Humphrey No.47: ‘an apron worn by the Girls of the Society Isles by way of Fig-leaf, being all the Clothing they have on, in their Heivas or Dances, formed of fine white Shred of the Plantain leaf, some of them dyed yellow, and knotted to a String which fastens it round the Waist.’ (probably Oz 420); Forster (?) (= Oz 425)
One of three skirts made with plant fibres gathered together into little bundles and knotted into a two-piece twisted string of the same material. The fibre bundles have a golden to light-brown colour which is probably of natural origin. The fibre material presumably comes from the purau tree (Hibiscus tiliaceus) (cf. Henry 1928: 53f.).
With the exception of the lavishly-made dance costumes as depicted e.g. by John Webber (cf. Joppien/Smith 1988, III: 359), the dance costumes of the women and girls were usually grass skirts (cf. Bunzendahl 1935:137). Comparable pieces almost identical to the three skirts were listed by Augustin (1993: 111) for Wörlitz and Herrnhut. Gundolf Krüger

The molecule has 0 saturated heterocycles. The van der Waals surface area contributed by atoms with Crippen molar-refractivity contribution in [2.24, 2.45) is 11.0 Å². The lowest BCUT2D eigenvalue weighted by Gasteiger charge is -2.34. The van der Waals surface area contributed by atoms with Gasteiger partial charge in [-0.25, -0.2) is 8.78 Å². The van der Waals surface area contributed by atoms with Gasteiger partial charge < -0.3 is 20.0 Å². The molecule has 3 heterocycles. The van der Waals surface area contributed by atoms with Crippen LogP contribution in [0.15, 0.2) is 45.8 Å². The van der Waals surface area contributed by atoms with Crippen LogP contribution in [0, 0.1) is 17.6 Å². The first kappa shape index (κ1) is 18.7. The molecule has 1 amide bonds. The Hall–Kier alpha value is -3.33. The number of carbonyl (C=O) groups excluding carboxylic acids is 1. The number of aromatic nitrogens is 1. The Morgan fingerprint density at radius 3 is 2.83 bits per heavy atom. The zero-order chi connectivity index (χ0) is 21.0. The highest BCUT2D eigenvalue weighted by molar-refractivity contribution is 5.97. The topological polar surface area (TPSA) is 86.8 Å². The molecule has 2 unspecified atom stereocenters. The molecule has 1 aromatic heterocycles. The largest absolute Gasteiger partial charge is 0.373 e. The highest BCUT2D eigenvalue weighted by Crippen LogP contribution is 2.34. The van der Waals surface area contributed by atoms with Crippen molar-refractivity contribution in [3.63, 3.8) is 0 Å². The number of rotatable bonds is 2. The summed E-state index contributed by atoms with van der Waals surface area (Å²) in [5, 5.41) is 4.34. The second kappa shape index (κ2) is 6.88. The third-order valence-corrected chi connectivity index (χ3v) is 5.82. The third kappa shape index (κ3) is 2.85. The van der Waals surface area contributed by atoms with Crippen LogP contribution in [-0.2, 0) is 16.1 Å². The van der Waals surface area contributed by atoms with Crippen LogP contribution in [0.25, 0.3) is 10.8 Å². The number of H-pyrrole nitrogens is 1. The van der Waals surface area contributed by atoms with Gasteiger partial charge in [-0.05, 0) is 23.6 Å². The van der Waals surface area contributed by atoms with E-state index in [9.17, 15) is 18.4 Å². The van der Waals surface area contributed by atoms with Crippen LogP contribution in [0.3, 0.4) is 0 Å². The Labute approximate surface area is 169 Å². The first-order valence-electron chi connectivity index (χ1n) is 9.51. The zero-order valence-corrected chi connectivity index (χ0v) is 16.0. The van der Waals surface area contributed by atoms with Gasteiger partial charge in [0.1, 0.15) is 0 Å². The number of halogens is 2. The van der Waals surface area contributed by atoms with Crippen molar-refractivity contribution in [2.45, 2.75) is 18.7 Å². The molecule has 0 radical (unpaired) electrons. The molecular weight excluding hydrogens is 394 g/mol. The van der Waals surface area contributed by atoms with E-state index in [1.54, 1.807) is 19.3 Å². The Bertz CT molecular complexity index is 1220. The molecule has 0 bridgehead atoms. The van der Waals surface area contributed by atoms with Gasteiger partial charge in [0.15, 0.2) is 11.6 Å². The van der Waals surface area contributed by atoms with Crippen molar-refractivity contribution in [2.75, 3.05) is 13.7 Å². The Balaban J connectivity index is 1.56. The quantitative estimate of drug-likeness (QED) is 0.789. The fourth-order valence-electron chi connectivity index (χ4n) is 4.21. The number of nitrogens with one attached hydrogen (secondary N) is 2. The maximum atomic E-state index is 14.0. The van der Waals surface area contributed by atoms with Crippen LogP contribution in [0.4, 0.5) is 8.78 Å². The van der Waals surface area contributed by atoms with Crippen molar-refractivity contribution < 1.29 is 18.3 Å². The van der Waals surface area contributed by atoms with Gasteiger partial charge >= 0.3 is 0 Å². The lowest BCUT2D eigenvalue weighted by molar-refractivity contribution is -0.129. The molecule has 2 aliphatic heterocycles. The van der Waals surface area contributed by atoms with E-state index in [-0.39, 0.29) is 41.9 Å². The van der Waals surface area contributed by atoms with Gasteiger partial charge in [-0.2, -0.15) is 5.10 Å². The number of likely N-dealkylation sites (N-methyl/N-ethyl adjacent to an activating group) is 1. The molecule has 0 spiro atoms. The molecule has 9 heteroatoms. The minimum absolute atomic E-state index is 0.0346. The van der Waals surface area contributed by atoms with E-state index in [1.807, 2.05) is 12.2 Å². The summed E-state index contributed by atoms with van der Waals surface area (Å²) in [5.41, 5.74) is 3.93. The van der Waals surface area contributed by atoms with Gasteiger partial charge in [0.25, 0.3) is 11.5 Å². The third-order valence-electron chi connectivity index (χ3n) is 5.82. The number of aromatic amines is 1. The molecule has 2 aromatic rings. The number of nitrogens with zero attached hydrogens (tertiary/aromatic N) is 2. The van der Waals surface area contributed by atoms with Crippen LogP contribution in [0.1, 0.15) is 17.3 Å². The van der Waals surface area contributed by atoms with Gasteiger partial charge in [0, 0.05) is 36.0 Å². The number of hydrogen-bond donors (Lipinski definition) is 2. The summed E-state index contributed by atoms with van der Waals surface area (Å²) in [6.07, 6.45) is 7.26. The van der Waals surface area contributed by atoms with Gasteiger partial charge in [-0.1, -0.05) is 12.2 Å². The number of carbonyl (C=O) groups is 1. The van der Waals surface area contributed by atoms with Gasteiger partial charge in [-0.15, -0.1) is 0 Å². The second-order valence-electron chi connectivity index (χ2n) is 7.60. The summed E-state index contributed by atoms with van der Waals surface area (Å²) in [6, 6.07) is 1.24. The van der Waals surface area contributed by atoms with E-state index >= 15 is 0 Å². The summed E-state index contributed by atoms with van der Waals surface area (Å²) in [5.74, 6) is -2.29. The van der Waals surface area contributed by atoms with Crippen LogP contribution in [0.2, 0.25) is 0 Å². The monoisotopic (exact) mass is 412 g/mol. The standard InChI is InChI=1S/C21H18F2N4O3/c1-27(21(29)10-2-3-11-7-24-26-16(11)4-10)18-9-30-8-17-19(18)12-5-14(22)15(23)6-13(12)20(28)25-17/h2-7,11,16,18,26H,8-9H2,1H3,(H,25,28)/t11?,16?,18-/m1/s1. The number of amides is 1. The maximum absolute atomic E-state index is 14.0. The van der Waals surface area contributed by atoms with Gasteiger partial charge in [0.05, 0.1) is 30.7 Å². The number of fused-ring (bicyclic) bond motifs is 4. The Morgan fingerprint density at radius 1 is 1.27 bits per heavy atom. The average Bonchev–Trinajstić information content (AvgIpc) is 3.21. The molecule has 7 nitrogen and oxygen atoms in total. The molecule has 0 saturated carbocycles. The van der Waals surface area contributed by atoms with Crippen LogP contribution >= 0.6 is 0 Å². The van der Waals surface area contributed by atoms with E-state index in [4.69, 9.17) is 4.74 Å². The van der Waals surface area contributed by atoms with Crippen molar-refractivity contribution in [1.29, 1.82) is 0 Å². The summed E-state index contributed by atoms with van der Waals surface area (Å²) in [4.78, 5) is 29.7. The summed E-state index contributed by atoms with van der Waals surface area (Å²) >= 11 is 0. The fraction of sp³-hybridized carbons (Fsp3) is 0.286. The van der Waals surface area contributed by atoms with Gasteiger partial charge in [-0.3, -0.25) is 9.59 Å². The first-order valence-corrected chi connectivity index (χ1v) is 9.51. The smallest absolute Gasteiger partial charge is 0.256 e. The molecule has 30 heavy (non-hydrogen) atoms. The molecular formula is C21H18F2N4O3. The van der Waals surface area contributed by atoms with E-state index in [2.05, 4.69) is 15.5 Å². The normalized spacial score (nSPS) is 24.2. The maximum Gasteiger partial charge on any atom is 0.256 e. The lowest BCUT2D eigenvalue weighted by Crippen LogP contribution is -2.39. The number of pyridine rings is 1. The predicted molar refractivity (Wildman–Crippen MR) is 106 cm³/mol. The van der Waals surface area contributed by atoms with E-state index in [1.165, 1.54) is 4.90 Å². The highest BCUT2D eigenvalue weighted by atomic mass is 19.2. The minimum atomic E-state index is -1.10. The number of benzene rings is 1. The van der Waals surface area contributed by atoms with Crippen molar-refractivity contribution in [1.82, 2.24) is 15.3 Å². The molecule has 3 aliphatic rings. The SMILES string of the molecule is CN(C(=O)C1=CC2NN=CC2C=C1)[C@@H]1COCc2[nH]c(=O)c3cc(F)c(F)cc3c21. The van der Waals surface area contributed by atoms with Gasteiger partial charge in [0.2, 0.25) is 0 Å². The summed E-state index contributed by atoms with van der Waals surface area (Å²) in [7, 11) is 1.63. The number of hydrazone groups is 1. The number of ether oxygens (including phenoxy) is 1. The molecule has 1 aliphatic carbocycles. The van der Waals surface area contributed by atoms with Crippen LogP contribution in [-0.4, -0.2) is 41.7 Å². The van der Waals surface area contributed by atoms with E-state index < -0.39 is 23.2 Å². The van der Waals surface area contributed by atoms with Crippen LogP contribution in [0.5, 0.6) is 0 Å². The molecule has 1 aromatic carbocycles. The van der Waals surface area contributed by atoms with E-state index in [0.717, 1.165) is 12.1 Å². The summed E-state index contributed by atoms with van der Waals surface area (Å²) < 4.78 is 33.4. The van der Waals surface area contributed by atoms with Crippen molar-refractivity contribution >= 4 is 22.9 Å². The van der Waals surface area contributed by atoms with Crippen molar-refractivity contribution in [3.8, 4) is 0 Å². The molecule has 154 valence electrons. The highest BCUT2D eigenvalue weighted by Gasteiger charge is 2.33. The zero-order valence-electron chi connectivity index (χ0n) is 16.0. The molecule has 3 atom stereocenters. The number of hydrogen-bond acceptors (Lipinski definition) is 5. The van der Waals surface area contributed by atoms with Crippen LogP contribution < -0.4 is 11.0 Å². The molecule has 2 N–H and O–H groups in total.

Augustin, Stephan, Kunstsachen von Cooks Reisen - Die Sammlung und ihre Geschichte im Völkerkundemuseum Herrnhut, Museum für Völkerkunde, Dresden, 1993.
Bunzendahl, Otto, Tahiti und Europa: Entdeckungsgeschichte der Gesellschaftsinseln, Studien zur Völkerkunde, Leipzig, 1935, vol. 8,.
Henry, Teuira, Ancient Tahiti, Bernice P Bishop Museum Bulletin, Honolulu, 1928, vol. 48.
Joppien, Rudiger and Smith, Bernard, The Art of Captain Cook’s Voyages, 3 vols in 4 parts, New Haven and London, 1985-1988.